Will is going to be talking to Dr Guy Mankowski about his latest book, Will, and ‘whether it captures the diversity of his life or, as suggested in the Daily Telegraph, is “Just another Selfian character, subject to absolute authorial control, the fragmented derangement of his youth woven into an intricate and coherent whole by the mature author”‘ at the Lincoln Book Festival on 14 October at 6.30pm. Tickets cost £10 and can be bought here.
Tickets are available for Will’s talk and Q&A this Saturday online at 2-3.30pm at Ports Fest. The talk “will explore ways in which we remember the fiction we read during childhood and youth, the role of memory, and our views of facticity” and Will will also read from his latest book, Will: A Memoir.
From an online talk for the How to Academy.
Another online How to Academy event with Will, this time on the films of Andrei Tarkovsky on 11 March at 6.30pm GMT. For more info and tickets, go here.
Will is going to be in conversation with Professor David Nutt to talk about drugs and addiction on 25 February at 6.30pm GMT for the How to Academy. For tickets and more information go here.
Will Self will be giving an hour-long talk for the How To Academy in a livestream at 6.30pm on Wednesday July 29 on the subject of creativity. For tickets and further details, visit the How To Academy website here.
Will is going to be appearing in a debate, The End of the Whitewash, with Adjoa Andoh, Kehinde Andrews and Joanna Kavenna on Saturday May 23 at 7.45pm at the HowTheLightGetsIn festival. Visit here for details and tickets.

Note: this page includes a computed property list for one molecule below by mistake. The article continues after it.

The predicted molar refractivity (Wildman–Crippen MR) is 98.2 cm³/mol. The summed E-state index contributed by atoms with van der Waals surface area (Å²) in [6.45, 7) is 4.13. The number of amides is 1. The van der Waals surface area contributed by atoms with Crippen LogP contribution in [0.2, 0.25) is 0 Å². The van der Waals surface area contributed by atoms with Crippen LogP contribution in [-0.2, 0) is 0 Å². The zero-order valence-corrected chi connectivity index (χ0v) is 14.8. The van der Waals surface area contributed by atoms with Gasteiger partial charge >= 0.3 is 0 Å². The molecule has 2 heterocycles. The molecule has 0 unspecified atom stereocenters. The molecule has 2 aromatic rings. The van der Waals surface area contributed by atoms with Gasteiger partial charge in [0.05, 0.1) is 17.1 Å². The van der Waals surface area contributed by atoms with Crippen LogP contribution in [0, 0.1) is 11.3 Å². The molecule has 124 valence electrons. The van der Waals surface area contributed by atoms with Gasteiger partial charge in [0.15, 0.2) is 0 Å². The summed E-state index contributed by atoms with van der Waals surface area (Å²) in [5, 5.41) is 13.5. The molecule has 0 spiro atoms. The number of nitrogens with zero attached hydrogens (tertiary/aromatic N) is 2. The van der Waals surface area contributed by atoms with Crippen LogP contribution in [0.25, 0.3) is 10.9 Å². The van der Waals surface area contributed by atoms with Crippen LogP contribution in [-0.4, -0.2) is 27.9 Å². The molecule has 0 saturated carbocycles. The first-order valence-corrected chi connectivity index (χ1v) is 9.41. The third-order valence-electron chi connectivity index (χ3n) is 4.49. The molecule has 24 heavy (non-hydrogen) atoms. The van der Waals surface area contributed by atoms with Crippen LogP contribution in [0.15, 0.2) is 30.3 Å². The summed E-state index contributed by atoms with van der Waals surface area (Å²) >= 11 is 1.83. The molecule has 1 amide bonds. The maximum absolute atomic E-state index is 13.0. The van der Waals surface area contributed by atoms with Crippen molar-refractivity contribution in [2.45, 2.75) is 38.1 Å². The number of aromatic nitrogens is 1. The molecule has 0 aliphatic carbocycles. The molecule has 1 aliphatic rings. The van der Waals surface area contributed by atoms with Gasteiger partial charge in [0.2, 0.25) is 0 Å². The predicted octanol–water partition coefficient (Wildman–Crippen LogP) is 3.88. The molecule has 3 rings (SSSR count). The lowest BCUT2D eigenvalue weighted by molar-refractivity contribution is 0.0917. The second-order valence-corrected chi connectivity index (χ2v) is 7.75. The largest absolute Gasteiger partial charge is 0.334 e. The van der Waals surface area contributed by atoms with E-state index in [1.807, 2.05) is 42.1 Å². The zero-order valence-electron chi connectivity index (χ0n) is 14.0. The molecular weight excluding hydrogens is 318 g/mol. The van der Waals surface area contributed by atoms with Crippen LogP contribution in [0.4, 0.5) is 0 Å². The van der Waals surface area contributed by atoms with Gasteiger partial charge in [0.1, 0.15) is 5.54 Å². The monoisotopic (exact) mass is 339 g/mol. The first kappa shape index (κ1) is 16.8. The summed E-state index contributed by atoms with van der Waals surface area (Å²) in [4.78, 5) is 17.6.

“We celebrate diversity, and in the arts many support colour blind casting. From the film The Personal History of David Copperfield to the musical Hamilton, stories are cast to reflect the racial diversity of our culture. But critics argue that, far from being progressive, such practices in fact paper over the racist Victorian society of Dickens’s novels and the white colonial history of America. Should we applaud the overcoming of historical accuracy in favour of racially blind representation, and ignore race as a relevant characteristic in all circumstances? Or is colour blindness a liberal mistake – a dangerous denial of racial realities, and of the long history of white supremacy?”
Will presents a guide to the work and thought of Kafka for the How to Academy online tomorrow night at 6.30pm BST. Tickets are free but you can make a donation. This is now available to watch on the How to Academy’s YouTube channel: